Canada: Supreme Court Of Canada Finds Teacher Guilty Of Voyeurism For Camera Pen Recordings

In the Fall 2018 Education Law Newsletter, we reported on the Ontario Court of Appeal decision in R. v. Jarvis. In that decision, a high school English teacher was acquitted of voyeurism for using a camera pen to surreptitiously film female students' chests. On February 14, 2019, the Supreme Court of Canada unanimously reversed the Ontario Court of Appeal decision and found the teacher guilty of voyeurism. The Supreme Court found that privacy is "not an all-or-nothing concept" and that students in schools are entitled to a reasonable expectation of privacy, free from covert, close-range recordings.

Background

The accused in R. v. Jarvis was an English teacher at a high school in Ontario. He used a camera concealed inside a pen to make 19 surreptitious video recordings of 27 female students and three male students while they were engaged in ordinary school-related activities in common areas of the school. Most of the videos focused on the faces and chests of female students. The students were not aware that they were being recorded by the teacher, nor did they consent to the recordings. A school board policy in effect at the relevant time prohibited this type of conduct.

When the principal discovered the camera and turned it over to police, the teacher was charged with voyeurism. Although he admitted that he had surreptitiously recorded the students, the other two elements of the criminal offence remained in issue at trial: whether the recording was made in circumstances giving rise to a reasonable expectation of privacy, and whether the observation or recording was done for a sexual purpose.

Lower Court Decisions

At trial, Justice Goodman determined that the recordings were made in circumstances that gave rise to a reasonable expectation of privacy. He found, however, that there could be other inferences to be drawn aside from making the recordings for a sexual purpose. The trial judge therefore acquitted the teacher of all charges.

The Ontario Court of Appeal upheld the acquittal, but reversed the lower court's analysis. The majority held that the recordings were made for a sexual purpose but that students do not have a reasonable expectation of privacy at school.

Supreme Court of Canada Decision

The Supreme Court of Canada found that the recording was done for a sexual purpose in circumstances giving rise to a reasonable expectation of privacy. The majority of the Court adopted a non-exhaustive list of relevant considerations in deciding whether students, or any alleged victim of voyeurism, had a reasonable expectation of privacy at the time of the observation or recording. The factors include:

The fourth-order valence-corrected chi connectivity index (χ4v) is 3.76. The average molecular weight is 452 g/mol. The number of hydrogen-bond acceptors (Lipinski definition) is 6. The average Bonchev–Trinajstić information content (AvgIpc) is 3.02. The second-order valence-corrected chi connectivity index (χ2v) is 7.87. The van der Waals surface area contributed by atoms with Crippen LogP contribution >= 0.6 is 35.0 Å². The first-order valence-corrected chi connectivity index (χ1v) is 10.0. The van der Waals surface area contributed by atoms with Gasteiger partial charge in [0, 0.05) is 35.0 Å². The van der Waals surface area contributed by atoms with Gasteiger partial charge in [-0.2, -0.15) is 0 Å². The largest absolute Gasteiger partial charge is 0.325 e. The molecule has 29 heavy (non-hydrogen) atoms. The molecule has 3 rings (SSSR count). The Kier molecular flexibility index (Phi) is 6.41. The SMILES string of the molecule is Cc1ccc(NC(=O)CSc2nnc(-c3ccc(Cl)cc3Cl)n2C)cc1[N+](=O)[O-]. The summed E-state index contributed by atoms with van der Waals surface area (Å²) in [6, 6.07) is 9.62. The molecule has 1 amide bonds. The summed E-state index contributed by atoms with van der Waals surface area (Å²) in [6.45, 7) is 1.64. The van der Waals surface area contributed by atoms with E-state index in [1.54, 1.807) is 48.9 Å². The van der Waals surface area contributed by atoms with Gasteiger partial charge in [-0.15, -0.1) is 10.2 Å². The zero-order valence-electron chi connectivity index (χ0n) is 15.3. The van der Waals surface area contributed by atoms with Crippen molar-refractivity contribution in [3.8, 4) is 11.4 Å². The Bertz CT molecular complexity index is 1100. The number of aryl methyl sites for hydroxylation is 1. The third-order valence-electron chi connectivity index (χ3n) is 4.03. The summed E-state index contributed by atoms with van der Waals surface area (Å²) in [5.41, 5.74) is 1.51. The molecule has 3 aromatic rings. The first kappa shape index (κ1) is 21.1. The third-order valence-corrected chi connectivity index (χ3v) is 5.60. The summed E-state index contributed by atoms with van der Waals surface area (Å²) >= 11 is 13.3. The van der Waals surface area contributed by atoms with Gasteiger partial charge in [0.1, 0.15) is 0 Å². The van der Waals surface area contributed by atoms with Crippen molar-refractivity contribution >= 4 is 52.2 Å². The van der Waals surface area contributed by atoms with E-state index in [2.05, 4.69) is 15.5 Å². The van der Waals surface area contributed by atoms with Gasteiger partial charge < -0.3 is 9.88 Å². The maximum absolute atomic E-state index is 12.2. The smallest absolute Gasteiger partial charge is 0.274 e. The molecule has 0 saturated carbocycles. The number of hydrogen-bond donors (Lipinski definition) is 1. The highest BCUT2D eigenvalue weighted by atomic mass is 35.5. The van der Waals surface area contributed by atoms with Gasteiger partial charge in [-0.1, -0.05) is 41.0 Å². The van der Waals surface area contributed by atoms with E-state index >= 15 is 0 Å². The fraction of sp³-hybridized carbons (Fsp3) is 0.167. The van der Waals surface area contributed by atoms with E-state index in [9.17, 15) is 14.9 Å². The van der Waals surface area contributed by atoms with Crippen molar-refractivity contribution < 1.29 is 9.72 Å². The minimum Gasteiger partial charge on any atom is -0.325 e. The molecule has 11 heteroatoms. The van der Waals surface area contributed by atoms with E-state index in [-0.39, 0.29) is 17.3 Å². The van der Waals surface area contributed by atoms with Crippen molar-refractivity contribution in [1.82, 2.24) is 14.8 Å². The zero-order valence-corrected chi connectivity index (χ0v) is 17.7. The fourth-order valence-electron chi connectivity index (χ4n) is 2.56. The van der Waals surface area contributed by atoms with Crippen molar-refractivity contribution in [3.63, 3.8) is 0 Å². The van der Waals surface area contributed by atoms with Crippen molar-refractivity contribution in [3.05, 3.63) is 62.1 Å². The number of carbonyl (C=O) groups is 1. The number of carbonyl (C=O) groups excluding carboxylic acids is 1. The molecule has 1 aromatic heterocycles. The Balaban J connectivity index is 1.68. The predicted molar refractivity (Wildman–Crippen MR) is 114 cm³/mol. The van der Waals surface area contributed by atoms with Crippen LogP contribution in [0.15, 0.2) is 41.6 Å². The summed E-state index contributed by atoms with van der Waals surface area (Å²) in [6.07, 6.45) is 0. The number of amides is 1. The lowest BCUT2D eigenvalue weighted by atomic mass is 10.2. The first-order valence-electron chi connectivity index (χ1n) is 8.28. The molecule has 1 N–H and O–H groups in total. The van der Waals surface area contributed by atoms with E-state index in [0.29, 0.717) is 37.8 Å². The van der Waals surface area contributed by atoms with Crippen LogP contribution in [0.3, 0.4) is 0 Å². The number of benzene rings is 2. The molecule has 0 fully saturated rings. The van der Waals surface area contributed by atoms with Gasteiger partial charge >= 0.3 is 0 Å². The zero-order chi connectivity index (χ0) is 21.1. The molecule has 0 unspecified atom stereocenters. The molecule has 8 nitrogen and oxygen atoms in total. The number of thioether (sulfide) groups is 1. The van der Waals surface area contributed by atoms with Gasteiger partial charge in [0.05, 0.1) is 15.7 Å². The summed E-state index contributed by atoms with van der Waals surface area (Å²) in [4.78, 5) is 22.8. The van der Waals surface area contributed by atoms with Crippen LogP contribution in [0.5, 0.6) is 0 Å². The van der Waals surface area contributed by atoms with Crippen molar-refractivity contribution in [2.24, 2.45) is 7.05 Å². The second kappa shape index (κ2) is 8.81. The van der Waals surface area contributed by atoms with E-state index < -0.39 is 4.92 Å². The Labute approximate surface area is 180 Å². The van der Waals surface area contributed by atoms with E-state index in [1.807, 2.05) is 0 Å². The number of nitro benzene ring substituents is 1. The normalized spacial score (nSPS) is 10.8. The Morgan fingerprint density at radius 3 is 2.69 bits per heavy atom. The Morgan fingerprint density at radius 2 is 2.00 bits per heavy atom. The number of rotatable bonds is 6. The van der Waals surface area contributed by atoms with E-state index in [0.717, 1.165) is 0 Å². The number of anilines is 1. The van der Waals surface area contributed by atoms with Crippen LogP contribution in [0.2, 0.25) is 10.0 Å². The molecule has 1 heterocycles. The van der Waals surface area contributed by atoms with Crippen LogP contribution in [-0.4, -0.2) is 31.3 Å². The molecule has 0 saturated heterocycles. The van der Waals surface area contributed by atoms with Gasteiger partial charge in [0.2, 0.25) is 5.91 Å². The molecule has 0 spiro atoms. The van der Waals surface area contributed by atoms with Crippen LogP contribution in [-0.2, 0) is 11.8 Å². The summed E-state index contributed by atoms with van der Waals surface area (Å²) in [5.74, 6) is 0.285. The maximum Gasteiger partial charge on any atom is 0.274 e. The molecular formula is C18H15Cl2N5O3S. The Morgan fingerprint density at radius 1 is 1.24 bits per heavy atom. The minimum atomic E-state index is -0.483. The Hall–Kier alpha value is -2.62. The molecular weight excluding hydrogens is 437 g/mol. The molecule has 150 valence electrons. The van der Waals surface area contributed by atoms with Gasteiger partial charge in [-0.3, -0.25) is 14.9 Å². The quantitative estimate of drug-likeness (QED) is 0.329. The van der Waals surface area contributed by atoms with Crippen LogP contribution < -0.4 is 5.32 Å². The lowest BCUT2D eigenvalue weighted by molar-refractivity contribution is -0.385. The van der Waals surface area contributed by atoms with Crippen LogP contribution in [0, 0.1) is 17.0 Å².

• the location the person was in when she was observed or recorded;
  • the nature of the impugned conduct (whether it consisted of observation or recording);
  • awareness of or consent to potential observation or recording;
  • the manner in which the observation or recording was done;
  • the subject matter or content of the observation or recording;
  • any rules, regulations or policies that governed the observation or recording in question;
  • the relationship between the person who was observed or recorded and the person who did the observing or recording;
  • the purpose for which the observation or recording was done; and
  • the personal attributes of the person who was observed or recorded.

Writing for the majority, Chief Justice Wagner stressed that privacy is "not an all-or-nothing-concept" and that "being in a public or semi-public space does not automatically negate all expectations of privacy with respect to observation or recording."

Chief Justice Wagner also commented at length on the nature and level of privacy that students can expect at school. He found that "in ordinary circumstances, students in the common areas of a school cannot expect not to be observed by others and may also expect to be subject to certain types of recording". However, he also found that being in a non-private location does not entirely negate a reasonable expectation of privacy: the level of privacy that students can expect at school is lower than can be expected in a fully private space, like a bedroom or a bathroom. Schools, however, are not fully public spaces, and the level of privacy to be expected at school is still higher than would be expected in a fully public space like a sidewalk. The court commented:

"For one thing, access to schools is usually restricted to certain persons, such as students, teachers, staff and guests... More significantly, schools are also subject to formal rules and informal norms of behaviour, including with respect to visual recording, that may not exist in other quasi-public locations."

The teacher had argued that the students could not have had a reasonable expectation not to be recorded, because they knew there were security cameras inside and outside the school. The Supreme Court, however, was unconvinced by this argument, finding that "not all forms of recording are equally intrusive". While students could reasonably expect to be captured incidentally by security cameras in the school, "it does not follow that they would also reasonably expect to be recorded at close range with a hidden camera, let alone by a teacher for the teacher's purely private purposes". The Chief Justice also said that the students in the recordings were young persons with a reasonable expectation that the adults around them would behave prudently. He stated: 

"The fact that all of the students were young persons means that they would have reasonably expected the adults around them to be particularly cautious about not intruding on their privacy, including by not targeting them for visual recording without their permission. Therefore, the fact that all of the students recorded were young persons strengthens the argument that they could reasonably expect not to be recorded in the manner they were."